Thursday, December 7 – Friday, December 8
  8:00 a.m. – 7:30 p.m.
Memorial Union // Ventana
1290 S. Normal Ave., Tempe, AZ 85287
ASU Tempe campus

Extreme weather and climate events have increased over the past 50 years. Indigenous peoples are among the most vulnerable to the adverse effects of climate change because they are often inextricably tied to their land.  As a result, climate change not only threatens the landscape, but also cultural identity.  Policy discussions thus far have failed to address the impacts of climate change on cultural heritage.  Indigenous people have already begun using their resiliency and traditional knowledge to mitigate climate change impacts on their land.  This conference builds on that foundation by focusing specifically on the impacts of climate change on tribal cultural heritage.

We will bring together tribal leadership and members, scientists, scholars, attorneys and activists to discuss climate change threats and challenges faced by indigenous communities.  The goal is to share knowledge and resources with tribal representatives to respond to threats to cultural heritage by addressing:  Is cultural heritage a human right, and why is tribal cultural heritage important?  How does climate change impact tribal cultural heritage? How can tribal communities maintain cultural heritage in the face of changing climate risks?  Attendees will participate in sessions that focus on identifying obstacles and proposing solutions to these challenges.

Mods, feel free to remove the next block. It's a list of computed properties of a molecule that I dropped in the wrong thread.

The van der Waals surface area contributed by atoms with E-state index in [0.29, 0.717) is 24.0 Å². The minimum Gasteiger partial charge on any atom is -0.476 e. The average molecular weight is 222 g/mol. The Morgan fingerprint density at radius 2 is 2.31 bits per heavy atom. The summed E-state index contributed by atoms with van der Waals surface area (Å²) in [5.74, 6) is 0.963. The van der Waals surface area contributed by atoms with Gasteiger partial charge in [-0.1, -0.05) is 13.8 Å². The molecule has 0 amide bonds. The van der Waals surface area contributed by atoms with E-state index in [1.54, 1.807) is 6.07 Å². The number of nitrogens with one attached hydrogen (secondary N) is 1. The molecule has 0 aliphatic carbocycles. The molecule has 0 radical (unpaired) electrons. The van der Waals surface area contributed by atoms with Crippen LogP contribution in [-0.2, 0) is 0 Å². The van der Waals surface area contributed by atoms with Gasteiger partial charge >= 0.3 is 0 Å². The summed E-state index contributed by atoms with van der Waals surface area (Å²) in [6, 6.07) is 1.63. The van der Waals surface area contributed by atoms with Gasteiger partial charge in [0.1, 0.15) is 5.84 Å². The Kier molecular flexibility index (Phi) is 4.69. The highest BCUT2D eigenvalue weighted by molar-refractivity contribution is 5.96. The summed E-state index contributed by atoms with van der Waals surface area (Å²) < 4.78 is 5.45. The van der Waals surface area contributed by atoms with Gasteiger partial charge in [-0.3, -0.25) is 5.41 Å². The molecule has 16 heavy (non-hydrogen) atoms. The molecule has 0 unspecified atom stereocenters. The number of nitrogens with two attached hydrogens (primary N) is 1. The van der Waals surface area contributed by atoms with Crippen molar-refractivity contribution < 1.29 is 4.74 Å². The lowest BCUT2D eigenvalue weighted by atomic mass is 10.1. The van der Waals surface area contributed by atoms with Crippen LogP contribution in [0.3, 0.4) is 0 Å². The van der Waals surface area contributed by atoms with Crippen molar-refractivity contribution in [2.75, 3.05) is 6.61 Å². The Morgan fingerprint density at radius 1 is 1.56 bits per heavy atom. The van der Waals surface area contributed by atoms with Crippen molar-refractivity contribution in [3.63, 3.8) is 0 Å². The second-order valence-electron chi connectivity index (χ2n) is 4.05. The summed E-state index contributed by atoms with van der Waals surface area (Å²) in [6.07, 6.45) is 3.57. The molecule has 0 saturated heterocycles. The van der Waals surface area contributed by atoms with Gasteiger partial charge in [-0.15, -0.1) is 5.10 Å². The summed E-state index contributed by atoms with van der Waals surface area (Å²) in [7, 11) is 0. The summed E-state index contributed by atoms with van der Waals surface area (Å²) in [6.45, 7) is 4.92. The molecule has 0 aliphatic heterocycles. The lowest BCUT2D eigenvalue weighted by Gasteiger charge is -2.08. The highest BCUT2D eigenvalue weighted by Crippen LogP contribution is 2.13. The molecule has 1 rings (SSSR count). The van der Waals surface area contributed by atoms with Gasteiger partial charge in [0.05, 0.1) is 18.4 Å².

*Note: Wednesday, December 6 – evening screening featuring Before The Flood

ASU W9 Form for Accounting Office

Conference Hosts:
Indian Legal Program at the Sandra Day O’Connor College of Law

Conference Planning Committee:
Patty Ferguson-Bohnee and Kate Rosier

Conference Coordinator:
Jennifer Williams, Legal Assistant, Indian Legal Program
Email: Jennifer.H.Williams@asu.edu or (480) 727-0420

Beus Center for Law and Society at Arizona State University
111 E. Taylor Street, Phoenix, AZ  85004-4467

Download PDF Cultures Under Water: Climate Impacts on Tribal Cultural Heritage flyer.

Imagery generously provided by a team of community artists who took part in a global mural series entitled “Water Writes,” which shed light on water issues locally. Several Water Writes murals are located in California, El Salvador, South Africa, and this specific wall mural is located at downtown Phoenix, AZ. This innovative collaboration includes Black Mesa Water Coalition and the Estria Foundation.

Mario Alba
Ramon Aguirre
David Alvarez
Jules Badoni
Averian Chee
Lalo Cota
Angel Diaz
Xochitl Enrique
Edgar Fernandez
Jeremy Fields
Ivan Garcia
Jeff Slim
Kim Smith